I'm going to be so depressed when I instantly have zero dollars in the bank.
I hate going to school so far away from where I live, I wish I could've kept my bike...


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likeanyother
post Jul 24 2008, 05:36 PM
Post #93


Hardcore BUSTie
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Posts: 128


Rock on geekchick! It will be a brilliant day for me when I can pay off my credit card debt. Right now I’m working on the $1600 in parking tickets I owe the city so that I can get my license back. Tee hee. Though I’m finding it a tad difficult to totally pinch my pennies, I did choose not to go to Pitchfork in Chicago with all my friends last weekend, solely to save money. So, that’s a start, ‘cause I don’t usually do stuff like that.

I think to maybe, actually, really save money for paying off debt I need to set a limit on how much spending money I give myself out of each paycheck…. dry.gif .
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p_176
post Jul 24 2008, 05:34 AM
Post #94


Hardcore BUSTie
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Posts: 532
From: Baltimore


hellotampon - it's possible the car loan people may waive the late fee, if you ask and explain the situation. since you've been paying on time, they might be amenable. as for the credit score, paying late one time should not throw your score for a loop.
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geekchickknits
post Jul 23 2008, 09:30 PM
Post #95


Hardcore BUSTie
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Posts: 319


xpost with the i did it thread....

I paid off all my credit cards today, and put $300 into my savings.....yes......the plan is working!
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geekchickknits
post Jul 12 2008, 09:53 AM
Post #96


Hardcore BUSTie
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Posts: 319


QUOTE(hellotampon @ Jul 12 2008, 09:49 AM) *
Should I try and write a letter to the car payment people or something?


I don't think it would hurt - if you haven't sent them yet, I would try calling the car payment people and offering to pay immediately on credit card, or send them a certified cheque or bank draft so that way they don't have to wait to receive payment. Explain what happened, and ask if they have reported it yet. They may be able to accommodate you. Can't hurt!
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hellotampon
post Jul 12 2008, 07:32 AM
Post #97


Hardcore BUSTie
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Posts: 1,018
From: Connecticut


My mom forgot to pay my bills while i was in Europe! I left on a Sunday and had no stamps, so I gave my mother my bills and money and asked her to mail them for me. She just called me and said she forgot to do it.

My car payment was one of those bills. As far as I know, my car is the only thing I have that counts on my credit score (I'm on my mom's cell phone plan and I don't have any credit cards). I have never missed a payment or been late before, and now that's all out the window. In October I'll have had the car for 2 years, so I was planning to go to my bank and try to transfer my loan to them for a lower interest rate, but now I'll have to wait an entire year for this blemish on my credit record to go away.

I'm really pissed. How can you be so careless with other people's money?

I don't know what to do. I don't know much about finances other than you need to pay your bills on time. Should I try and write a letter to the car payment people or something?
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CandyMandyDandy
post Jul 11 2008, 04:10 PM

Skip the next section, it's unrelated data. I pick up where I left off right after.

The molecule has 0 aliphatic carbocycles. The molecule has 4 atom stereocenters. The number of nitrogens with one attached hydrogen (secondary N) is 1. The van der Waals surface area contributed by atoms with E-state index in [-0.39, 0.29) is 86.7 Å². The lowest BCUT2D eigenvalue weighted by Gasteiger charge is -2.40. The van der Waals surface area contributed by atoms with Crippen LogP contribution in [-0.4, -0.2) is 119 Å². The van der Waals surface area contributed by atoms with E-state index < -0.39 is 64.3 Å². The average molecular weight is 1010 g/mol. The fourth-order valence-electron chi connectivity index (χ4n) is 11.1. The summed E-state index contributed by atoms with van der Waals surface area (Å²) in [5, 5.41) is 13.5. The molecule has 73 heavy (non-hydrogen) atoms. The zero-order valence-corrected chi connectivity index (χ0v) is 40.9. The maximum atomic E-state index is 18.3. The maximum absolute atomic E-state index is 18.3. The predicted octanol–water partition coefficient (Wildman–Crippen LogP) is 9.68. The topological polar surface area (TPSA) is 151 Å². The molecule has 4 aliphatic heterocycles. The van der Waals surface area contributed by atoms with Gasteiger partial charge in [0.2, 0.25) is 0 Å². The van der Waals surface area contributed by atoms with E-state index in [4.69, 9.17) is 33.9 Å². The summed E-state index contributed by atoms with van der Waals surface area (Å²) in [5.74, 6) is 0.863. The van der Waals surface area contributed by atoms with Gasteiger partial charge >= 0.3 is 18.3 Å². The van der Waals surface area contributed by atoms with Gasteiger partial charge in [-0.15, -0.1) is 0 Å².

Post #98


BUSTie
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Posts: 30
From: Los Angeles, CA


i decided to save money by buying a little expensive piggy bank with no outlet so that i cant take out the money...and if its a little expensive then i wont want to break it...SO that way i can put money in there and save it up smile.gif but i would only put bills in there and they would be lig bills most of the time a little bills when i have to many of them...smile.gif
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geekchickknits
post Jul 9 2008, 09:18 AM
Post #99


Hardcore BUSTie
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Posts: 319


kittenb, likeanyother, thanks for the support!

likeanyother, I know you can do it too! I'm currently putting equal amounts toward debt reduction and savings. My goal is bi-weekly deposits of $270 toward each. This last paycheque, I wasn't able to do that, so I just put as much as I could - $85. It was the first time I'd put money in my savings account in over two years.

I'm so excited though - one more paycheque and I'll be able to completely eliminate my credit card debt! *happy dance happy dance* Buh-bye 19.5% interest!

This morning I started thinking even bigger - like saving $10,000+ and going on a trip around the world! Then I thought, let's just get to $3,000 - heck I can always save more!

My biggest hurdle is going to be the fact that I am currently eating out of the house for EVERY meal. I need to go grocery shopping and become diligent about bringing my lunch to work, and cooking dinner at night. This is going to be tough for me. I love home cooked food, and I like to cook, but I procrastinate, and a lot of the time after work I get SO hungry that the 45 minute commute home plus cooking time is too long to wait. My roommate on the other hand is the complete opposite. I should really make my lunch when I see him making his.
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likeanyother
post Jul 9 2008, 07:32 AM
Post #100


Hardcore BUSTie
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Posts: 128


Hellz yeah you can geekchick, that is a sweet and simple plan for saving. I have the exact same goals money-wise so I'm totally going to do the same thing, so thanks for the idea!! I just got a new job and, though it doesn't pay that much, if I cut down on my stupid and irresponsible spending habits, I can pay off my shit and save for future travel.